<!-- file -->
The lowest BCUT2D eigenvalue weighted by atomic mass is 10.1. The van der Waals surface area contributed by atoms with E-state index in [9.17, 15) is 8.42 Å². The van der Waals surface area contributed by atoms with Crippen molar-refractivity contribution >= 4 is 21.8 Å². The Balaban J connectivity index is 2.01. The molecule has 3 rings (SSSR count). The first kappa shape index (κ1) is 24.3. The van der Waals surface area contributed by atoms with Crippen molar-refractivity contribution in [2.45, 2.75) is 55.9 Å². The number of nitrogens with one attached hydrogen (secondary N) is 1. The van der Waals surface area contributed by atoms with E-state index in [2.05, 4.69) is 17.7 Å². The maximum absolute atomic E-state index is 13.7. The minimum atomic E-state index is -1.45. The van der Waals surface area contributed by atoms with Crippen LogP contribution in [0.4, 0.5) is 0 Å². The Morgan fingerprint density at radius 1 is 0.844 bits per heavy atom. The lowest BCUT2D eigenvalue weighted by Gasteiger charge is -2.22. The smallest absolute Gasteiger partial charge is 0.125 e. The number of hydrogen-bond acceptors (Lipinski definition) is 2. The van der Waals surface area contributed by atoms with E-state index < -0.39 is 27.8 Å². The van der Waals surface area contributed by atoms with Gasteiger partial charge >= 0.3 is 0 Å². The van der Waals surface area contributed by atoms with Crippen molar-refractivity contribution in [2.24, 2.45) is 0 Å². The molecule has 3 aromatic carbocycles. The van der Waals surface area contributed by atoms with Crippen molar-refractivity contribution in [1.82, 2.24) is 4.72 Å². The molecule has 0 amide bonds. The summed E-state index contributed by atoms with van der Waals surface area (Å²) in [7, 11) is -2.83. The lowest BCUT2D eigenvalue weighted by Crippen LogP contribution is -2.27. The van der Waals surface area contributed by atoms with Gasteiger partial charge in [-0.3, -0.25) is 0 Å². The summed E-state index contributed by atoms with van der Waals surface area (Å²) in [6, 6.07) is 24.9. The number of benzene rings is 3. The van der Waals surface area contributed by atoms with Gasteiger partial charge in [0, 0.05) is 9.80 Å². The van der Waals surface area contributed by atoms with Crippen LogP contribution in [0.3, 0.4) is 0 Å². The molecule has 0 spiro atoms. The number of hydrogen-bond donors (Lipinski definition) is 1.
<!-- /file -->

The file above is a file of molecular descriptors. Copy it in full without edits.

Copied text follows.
The lowest BCUT2D eigenvalue weighted by atomic mass is 10.1. The van der Waals surface area contributed by atoms with E-state index in [9.17, 15) is 8.42 Å². The van der Waals surface area contributed by atoms with Crippen molar-refractivity contribution >= 4 is 21.8 Å². The Balaban J connectivity index is 2.01. The molecule has 3 rings (SSSR count). The first kappa shape index (κ1) is 24.3. The van der Waals surface area contributed by atoms with Crippen molar-refractivity contribution in [2.45, 2.75) is 55.9 Å². The number of nitrogens with one attached hydrogen (secondary N) is 1. The van der Waals surface area contributed by atoms with E-state index in [2.05, 4.69) is 17.7 Å². The maximum absolute atomic E-state index is 13.7. The minimum atomic E-state index is -1.45. The van der Waals surface area contributed by atoms with Crippen LogP contribution in [0.4, 0.5) is 0 Å². The Morgan fingerprint density at radius 1 is 0.844 bits per heavy atom. The lowest BCUT2D eigenvalue weighted by Gasteiger charge is -2.22. The smallest absolute Gasteiger partial charge is 0.125 e. The number of hydrogen-bond acceptors (Lipinski definition) is 2. The van der Waals surface area contributed by atoms with E-state index < -0.39 is 27.8 Å². The van der Waals surface area contributed by atoms with Gasteiger partial charge >= 0.3 is 0 Å². The van der Waals surface area contributed by atoms with Crippen molar-refractivity contribution in [2.24, 2.45) is 0 Å². The molecule has 3 aromatic carbocycles. The van der Waals surface area contributed by atoms with Crippen molar-refractivity contribution in [1.82, 2.24) is 4.72 Å². The molecule has 0 amide bonds. The summed E-state index contributed by atoms with van der Waals surface area (Å²) in [7, 11) is -2.83. The lowest BCUT2D eigenvalue weighted by Crippen LogP contribution is -2.27. The van der Waals surface area contributed by atoms with Gasteiger partial charge in [-0.3, -0.25) is 0 Å². The summed E-state index contributed by atoms with van der Waals surface area (Å²) in [6, 6.07) is 24.9. The number of benzene rings is 3. The van der Waals surface area contributed by atoms with Gasteiger partial charge in [0, 0.05) is 9.80 Å². The van der Waals surface area contributed by atoms with Crippen LogP contribution in [0.3, 0.4) is 0 Å². The molecule has 0 spiro atoms. The number of hydrogen-bond donors (Lipinski definition) is 1.